Art of the Plague: Images of the Black Death

When scientists announced today they have reconstructed the genome of the Black Death, one of the most notorious killers in history, it brought to mind images from the time of that plague.   The medieval bacteria that wiped out half the population of Europe prompted hundreds of  artists to chronicle the horror.

The disease was called Black Death because the skin would blacken in the late stages, due to subepidermal hemorrhages, and the extremities would darken with gangrene.

The image above, by Krystian Kozerawski, is an abstract, fashioned with today’s technology. But art from the time of the Black Death is a chilling reminder of what it was like to live through.

Illustration of the Black Death from the Toggenburg Bible (1411)

Left – The protective clothing worn by a 17th-century plague physician. Etching by Paulus Furst of Nuremberg, Germany, 1656. Illustration from Bettmann/Corbis.  For image on right – Click through to the original website.
 
 

And from contemporary times, this photo shows  graves found in Venice on the island of Lazzaretto Vecchi filled with several centuries worth of plague victims.  The island is believed to be the world’s first lazaret–a quarantine colony to help prevent the spread of infectious diseases.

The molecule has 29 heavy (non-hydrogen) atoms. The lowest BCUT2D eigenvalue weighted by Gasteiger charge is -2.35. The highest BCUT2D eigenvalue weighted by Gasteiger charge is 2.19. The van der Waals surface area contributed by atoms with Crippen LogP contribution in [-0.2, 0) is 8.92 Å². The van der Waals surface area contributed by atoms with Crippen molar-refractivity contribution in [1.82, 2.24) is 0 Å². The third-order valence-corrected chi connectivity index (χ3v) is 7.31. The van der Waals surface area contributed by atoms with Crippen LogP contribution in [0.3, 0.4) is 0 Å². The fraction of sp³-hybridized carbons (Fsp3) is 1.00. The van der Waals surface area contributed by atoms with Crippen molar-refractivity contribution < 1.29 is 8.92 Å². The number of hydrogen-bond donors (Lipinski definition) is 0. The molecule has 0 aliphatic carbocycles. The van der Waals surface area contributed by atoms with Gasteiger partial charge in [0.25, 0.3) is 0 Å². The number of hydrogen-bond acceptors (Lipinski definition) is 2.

venice-plague

From an article in National Geographic:

Researchers found the mass graves arranged in several layers. The oldest ones, dating back to the end of the 15th century, are long rectangular trenches. The skeletons inside are carefully lined and wrapped in sheets.

Later graves are nothing more than large holes where monatti, or corpse carriers, hastily unloaded their carts.   Plague outbreaks in the 16th century were far deadlier than the earlier ones. About 500 people a day used to die in Lazzaretto Vecchio.  There was no time to take care of the burials.

There are 2 comments

  1. David Halliday

    great stuff. I lived in a small village in Belgium. There is a wall path that runs down the back of the houses of the old town. Its where those who had the plague had to use to get passed the town. They were not allowed through the normal streets.

    Like

What do you think?

Fill in your details below or click an icon to log in:

WordPress.com Logo

You are commenting using your WordPress.com account. Log Out / Change )

Twitter picture

You are commenting using your Twitter account. Log Out / Change )

Facebook photo

You are commenting using your Facebook account. Log Out / Change )

Google+ photo

You are commenting using your Google+ account. Log Out / Change )

Connecting to %s